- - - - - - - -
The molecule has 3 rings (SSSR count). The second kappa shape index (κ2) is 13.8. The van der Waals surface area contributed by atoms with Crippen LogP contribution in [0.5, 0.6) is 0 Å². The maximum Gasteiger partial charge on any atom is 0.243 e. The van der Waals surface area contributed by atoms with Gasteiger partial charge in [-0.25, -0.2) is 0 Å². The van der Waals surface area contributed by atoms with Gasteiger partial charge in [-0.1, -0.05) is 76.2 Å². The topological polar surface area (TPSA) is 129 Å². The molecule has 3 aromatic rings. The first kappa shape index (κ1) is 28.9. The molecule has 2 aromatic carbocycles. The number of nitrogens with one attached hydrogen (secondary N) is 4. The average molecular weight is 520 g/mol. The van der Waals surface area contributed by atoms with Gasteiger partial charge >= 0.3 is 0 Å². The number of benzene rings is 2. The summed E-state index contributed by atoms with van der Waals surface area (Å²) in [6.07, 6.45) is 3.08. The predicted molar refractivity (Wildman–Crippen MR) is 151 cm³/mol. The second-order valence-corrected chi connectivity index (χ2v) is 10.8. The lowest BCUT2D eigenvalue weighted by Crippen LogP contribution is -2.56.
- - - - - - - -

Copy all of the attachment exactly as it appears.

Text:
The molecule has 3 rings (SSSR count). The second kappa shape index (κ2) is 13.8. The van der Waals surface area contributed by atoms with Crippen LogP contribution in [0.5, 0.6) is 0 Å². The maximum Gasteiger partial charge on any atom is 0.243 e. The van der Waals surface area contributed by atoms with Gasteiger partial charge in [-0.25, -0.2) is 0 Å². The van der Waals surface area contributed by atoms with Gasteiger partial charge in [-0.1, -0.05) is 76.2 Å². The topological polar surface area (TPSA) is 129 Å². The molecule has 3 aromatic rings. The first kappa shape index (κ1) is 28.9. The molecule has 2 aromatic carbocycles. The number of nitrogens with one attached hydrogen (secondary N) is 4. The average molecular weight is 520 g/mol. The van der Waals surface area contributed by atoms with Gasteiger partial charge >= 0.3 is 0 Å². The number of benzene rings is 2. The summed E-state index contributed by atoms with van der Waals surface area (Å²) in [6.07, 6.45) is 3.08. The predicted molar refractivity (Wildman–Crippen MR) is 151 cm³/mol. The second-order valence-corrected chi connectivity index (χ2v) is 10.8. The lowest BCUT2D eigenvalue weighted by Crippen LogP contribution is -2.56.